There are several other tropical fruits in the garden that are coming on, too, but so far nothing that is really ready. I checked the macadamias, and a couple of trees are starting to drop their nuts, so I will be watching them closely to try collect them when they are ready, before the squirrels can nick them. I have a Suriname cherry that bore last month, but the fruit is not much to my liking - rather sour and not a particularly interesting flavor. But I am told that the fruit will be a lot bigger and tastier if the tree gets some fertilizer. My gardener tells me that the place seems to do the best with 10-30-10, and told me where to get it, so that is what I am going to look for.

This afternoon it was off to the bank to get my bills paid. I found out that one bank in town offers an automatic bill-paying service, so I went in and established an account there, and got the auto-pay thing all set up. It will sure be nice, not having to run around town to get the bills paid. This month, however, I still had to pay the bills myself. I went over to ICE to get my electric bill and then headed for the bank to get them all paid - power, phone, cell, and water. Everything went OK until they got to my power bill. They said it had already been paid, and so I took the factura (invoice) back over to ICE. They called the accounting office, and found out that my account was current, and told me so, but they also gave me the phone number of someone to call at ICE on Monday. I am still not quite sure why it shows I'm current, or why I would need to call this dude if it is. I sure hope that they don't cut off my power for an unpaid bill when I have been trying to pay it.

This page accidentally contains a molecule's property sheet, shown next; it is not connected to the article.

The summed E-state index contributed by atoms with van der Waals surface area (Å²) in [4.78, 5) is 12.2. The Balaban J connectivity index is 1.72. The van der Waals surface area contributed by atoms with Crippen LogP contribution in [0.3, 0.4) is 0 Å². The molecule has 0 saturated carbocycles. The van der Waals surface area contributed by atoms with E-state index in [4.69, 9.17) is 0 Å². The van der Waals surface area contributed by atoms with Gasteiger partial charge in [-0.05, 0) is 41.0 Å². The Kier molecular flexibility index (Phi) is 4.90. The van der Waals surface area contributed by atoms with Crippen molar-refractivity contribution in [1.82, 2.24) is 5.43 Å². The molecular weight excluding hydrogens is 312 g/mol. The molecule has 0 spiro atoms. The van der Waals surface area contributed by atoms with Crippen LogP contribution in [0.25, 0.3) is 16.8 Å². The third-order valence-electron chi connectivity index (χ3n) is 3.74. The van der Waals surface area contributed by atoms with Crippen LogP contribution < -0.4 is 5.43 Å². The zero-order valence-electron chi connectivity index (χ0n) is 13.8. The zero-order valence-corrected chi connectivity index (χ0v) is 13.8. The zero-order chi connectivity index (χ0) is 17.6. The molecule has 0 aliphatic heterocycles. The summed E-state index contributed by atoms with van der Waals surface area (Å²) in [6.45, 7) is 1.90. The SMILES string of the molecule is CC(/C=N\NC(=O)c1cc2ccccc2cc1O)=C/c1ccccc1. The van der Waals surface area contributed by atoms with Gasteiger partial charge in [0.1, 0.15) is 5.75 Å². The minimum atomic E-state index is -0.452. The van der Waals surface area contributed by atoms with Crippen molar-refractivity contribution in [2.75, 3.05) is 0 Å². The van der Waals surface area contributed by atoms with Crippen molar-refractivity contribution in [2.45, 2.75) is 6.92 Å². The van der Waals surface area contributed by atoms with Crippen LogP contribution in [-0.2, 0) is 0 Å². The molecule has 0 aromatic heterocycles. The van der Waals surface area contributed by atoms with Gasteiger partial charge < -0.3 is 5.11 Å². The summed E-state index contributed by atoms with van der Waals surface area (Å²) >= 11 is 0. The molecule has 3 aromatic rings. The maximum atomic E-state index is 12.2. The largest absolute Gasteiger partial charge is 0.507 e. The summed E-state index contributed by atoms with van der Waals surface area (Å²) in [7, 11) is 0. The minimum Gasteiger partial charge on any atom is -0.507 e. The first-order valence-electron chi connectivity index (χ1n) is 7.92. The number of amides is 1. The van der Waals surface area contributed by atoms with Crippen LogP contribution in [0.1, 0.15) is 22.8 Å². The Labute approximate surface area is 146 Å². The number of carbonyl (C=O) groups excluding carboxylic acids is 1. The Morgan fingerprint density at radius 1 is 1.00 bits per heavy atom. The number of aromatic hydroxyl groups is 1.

The weather is certainly heading back into the rainy-season regime. It has been raining pretty much all day. It rained hard all night, and hard enough that the three minor roof leaks I have reared their ugly heads, resulting in a couple of small puddles on the floor. I need to get someone small and lightweight up there who can patch the roof for me - I'm too heavy and am quite likely to split the old and fragile Fiberlite sheets that the roof is made from, even if I put a piece of plywood down. That needs to be done before the rainy season is here big-time - then, the leaks will become a problem and will be hard to patch.

This evening, I encountered my first serious insect infestation problem since I have been in this house, and probably the most significant since I have been in the country. This evening, just about sunset, I just happened to walk into the master bedroom, and noticed some insects on the floor. On investigation, they appeared to be coming from a gap at the bottom of the wall in the rear of the closet. There was a large swarm of them around the gap. It is a stud wall, but faced with the quarter-inch plywood that is popular here for room partitions. There was about an eighth of an inch between the plywood and the floor, and they were coming out from it.

On investigation, they were very large ants, with wings, and appeared to be carpenter ants, preparing to fly off to establish a new colony somewhere. Not surprising, given the change of seasons. I ran for the kitchen and my aerosol can of insecticide, and sprayed all the ones on the floor, and up into the gap between the wall and the floor as best I could.